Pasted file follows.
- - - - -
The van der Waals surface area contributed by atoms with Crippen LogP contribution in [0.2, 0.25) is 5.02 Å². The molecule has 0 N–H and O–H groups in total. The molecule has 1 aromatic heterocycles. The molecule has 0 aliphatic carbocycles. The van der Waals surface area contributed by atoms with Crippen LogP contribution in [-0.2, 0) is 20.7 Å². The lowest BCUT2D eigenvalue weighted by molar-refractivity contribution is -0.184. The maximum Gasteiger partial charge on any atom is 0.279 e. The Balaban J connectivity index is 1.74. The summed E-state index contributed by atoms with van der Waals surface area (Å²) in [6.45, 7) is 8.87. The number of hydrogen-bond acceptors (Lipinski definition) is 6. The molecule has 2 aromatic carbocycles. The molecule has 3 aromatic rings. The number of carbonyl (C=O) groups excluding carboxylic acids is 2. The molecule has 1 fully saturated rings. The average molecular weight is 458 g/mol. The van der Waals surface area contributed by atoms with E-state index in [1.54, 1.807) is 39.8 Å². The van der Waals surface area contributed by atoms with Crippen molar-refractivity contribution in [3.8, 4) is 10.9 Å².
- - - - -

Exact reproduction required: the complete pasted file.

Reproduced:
The van der Waals surface area contributed by atoms with Crippen LogP contribution in [0.2, 0.25) is 5.02 Å². The molecule has 0 N–H and O–H groups in total. The molecule has 1 aromatic heterocycles. The molecule has 0 aliphatic carbocycles. The van der Waals surface area contributed by atoms with Crippen LogP contribution in [-0.2, 0) is 20.7 Å². The lowest BCUT2D eigenvalue weighted by molar-refractivity contribution is -0.184. The maximum Gasteiger partial charge on any atom is 0.279 e. The Balaban J connectivity index is 1.74. The summed E-state index contributed by atoms with van der Waals surface area (Å²) in [6.45, 7) is 8.87. The number of hydrogen-bond acceptors (Lipinski definition) is 6. The molecule has 2 aromatic carbocycles. The molecule has 3 aromatic rings. The number of carbonyl (C=O) groups excluding carboxylic acids is 2. The molecule has 1 fully saturated rings. The average molecular weight is 458 g/mol. The van der Waals surface area contributed by atoms with E-state index in [1.54, 1.807) is 39.8 Å². The van der Waals surface area contributed by atoms with Crippen molar-refractivity contribution in [3.8, 4) is 10.9 Å².